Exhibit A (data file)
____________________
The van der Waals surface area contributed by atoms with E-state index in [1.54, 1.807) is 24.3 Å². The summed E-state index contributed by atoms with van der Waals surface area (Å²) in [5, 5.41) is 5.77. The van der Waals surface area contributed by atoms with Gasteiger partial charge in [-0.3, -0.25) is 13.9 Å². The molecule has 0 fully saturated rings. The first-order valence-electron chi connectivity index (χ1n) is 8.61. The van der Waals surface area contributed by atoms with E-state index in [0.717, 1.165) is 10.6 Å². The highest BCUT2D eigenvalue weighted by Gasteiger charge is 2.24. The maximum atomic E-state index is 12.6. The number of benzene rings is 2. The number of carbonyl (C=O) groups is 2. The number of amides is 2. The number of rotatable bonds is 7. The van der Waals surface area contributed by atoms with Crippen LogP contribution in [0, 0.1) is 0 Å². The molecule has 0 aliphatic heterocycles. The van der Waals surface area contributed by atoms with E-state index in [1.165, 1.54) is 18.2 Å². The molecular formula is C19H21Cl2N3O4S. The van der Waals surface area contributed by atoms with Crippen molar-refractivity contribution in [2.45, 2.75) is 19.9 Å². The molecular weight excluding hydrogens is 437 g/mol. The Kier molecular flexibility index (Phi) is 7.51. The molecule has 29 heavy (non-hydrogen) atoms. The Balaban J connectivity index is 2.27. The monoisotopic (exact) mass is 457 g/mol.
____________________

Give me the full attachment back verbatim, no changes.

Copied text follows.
The van der Waals surface area contributed by atoms with E-state index in [1.54, 1.807) is 24.3 Å². The summed E-state index contributed by atoms with van der Waals surface area (Å²) in [5, 5.41) is 5.77. The van der Waals surface area contributed by atoms with Gasteiger partial charge in [-0.3, -0.25) is 13.9 Å². The molecule has 0 fully saturated rings. The first-order valence-electron chi connectivity index (χ1n) is 8.61. The van der Waals surface area contributed by atoms with E-state index in [0.717, 1.165) is 10.6 Å². The highest BCUT2D eigenvalue weighted by Gasteiger charge is 2.24. The maximum atomic E-state index is 12.6. The number of benzene rings is 2. The number of carbonyl (C=O) groups is 2. The number of amides is 2. The number of rotatable bonds is 7. The van der Waals surface area contributed by atoms with Crippen LogP contribution in [0, 0.1) is 0 Å². The molecule has 0 aliphatic heterocycles. The van der Waals surface area contributed by atoms with E-state index in [1.165, 1.54) is 18.2 Å². The molecular formula is C19H21Cl2N3O4S. The van der Waals surface area contributed by atoms with Crippen molar-refractivity contribution in [2.45, 2.75) is 19.9 Å². The molecular weight excluding hydrogens is 437 g/mol. The Kier molecular flexibility index (Phi) is 7.51. The molecule has 29 heavy (non-hydrogen) atoms. The Balaban J connectivity index is 2.27. The monoisotopic (exact) mass is 457 g/mol.